Tests - Petzl USA
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Tests

Warnings

  • Read the technical notice before viewing the following techniques.
  • It is important to fully understand the information provided in the technical notice before using this complementary information
  • Mastering these techniques requires training.
  • Consult a professional before attempting to perform these techniques on your own.

The following tests were done in labs; they were done on new ropes and devices, but it is impossible to recreate every scenario. Warning: we did not test every rope on the market; the results of these tests could be different with other types of rope.

The test values are given for information only, to give an idea of the loads involved in such situations.

Values recorded during tests with new Petzl ropes, certified to current European standards (EN 1891, EN 892). Certain tests were also done on new static ropes of different brands.

1. Dynamic test

Test conditions

- Rope length: 2 m

- Mass: 100 kg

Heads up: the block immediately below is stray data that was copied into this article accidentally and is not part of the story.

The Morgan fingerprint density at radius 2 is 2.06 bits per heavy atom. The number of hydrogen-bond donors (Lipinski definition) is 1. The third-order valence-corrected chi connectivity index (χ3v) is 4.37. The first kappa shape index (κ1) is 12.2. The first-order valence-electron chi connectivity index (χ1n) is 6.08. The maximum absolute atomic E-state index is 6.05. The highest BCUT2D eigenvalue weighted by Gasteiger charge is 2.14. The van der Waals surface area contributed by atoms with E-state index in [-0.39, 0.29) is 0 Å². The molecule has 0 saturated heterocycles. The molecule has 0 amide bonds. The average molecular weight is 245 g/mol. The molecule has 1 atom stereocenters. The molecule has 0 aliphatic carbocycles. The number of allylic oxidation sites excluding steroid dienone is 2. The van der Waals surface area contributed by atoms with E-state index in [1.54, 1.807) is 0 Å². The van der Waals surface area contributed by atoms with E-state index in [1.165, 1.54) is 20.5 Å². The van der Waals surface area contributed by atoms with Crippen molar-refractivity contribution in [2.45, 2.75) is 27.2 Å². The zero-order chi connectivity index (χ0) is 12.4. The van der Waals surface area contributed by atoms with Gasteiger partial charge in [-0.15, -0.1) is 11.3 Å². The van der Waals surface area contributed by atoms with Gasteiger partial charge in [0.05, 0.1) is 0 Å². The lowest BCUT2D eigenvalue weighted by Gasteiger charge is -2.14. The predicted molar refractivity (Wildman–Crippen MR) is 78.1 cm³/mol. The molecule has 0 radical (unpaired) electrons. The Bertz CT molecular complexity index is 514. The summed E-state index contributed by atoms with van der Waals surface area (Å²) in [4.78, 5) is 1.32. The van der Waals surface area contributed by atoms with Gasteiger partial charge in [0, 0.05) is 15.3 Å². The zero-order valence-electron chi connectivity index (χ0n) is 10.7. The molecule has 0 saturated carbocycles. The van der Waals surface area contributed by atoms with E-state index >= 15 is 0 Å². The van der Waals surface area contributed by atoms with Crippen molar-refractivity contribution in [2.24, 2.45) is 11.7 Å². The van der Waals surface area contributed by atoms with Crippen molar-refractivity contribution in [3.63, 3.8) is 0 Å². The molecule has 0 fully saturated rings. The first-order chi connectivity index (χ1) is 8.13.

- Fall factor: 1

The values given are averages; they vary depending on the rope models used.

Dynamic test
Diameter Dynamic loading Impact force Slippage
10.5 mm dynamic 5.7 kN 33 cm
10.5 mm low stretch kernmantel 6 kN 83 cm
11 m low stretch kernmantel 6.5 kN 80 cm
11.5 mm low stretch kernmantel 7 kN 62 cm
11.5 mm static 10 kN 15 cm
Fall factor 1

2. Static test:

These tests were done using a slow pull.

Diameter Dynamic loading (rappel) Onset of slippage
10.5 mm low stretch kernmantel 5.4 kN
11 mm low stretch kernmantel 6.9 kN
11.5 m low stretch kernmantel 6.3 kN
11 mm static 4.8 kN - stiff rope
11 mm static >10 kN - supple rope

3. Belaying with device attached to the anchor: 150 kg

Extreme use case:

Fall factor 0.3 tests were done with a rigid 150 kg mass, falling 1 m onto 3 m of rope. The mass could be lowered after the test.

The energy in play is:

E = 150 x 9,81 x 1 that is E = 1471 Joules. This test represents a case of extreme usage for the RIG.

Also, the test conditions were demanding:

- On new ropes.

- With the 150 kg rigid mass, direct.

In reality, the conditions are often more favorable because there are more rub points. The load is rarely transmitted directly; there are usually directional or rub points between the load and the anchor.

The shock forces obtained in these falls are all between 6 and 7 kN, thanks to the slippage of the rope in the device (on low stretch kernmantel ropes). These results are slightly higher on static ropes (for example NFPA light use certified ropes): from 0.5 kN to 1 kN.

The slippage in the brake hand is more than 100 cm.

These tests showed the importance of limiting slack in the rope and of ALWAYS keeping a firm grip on the brake side of the rope.

Holding the brake side of the rope allows rope slippage in the device to be minimized.

Static test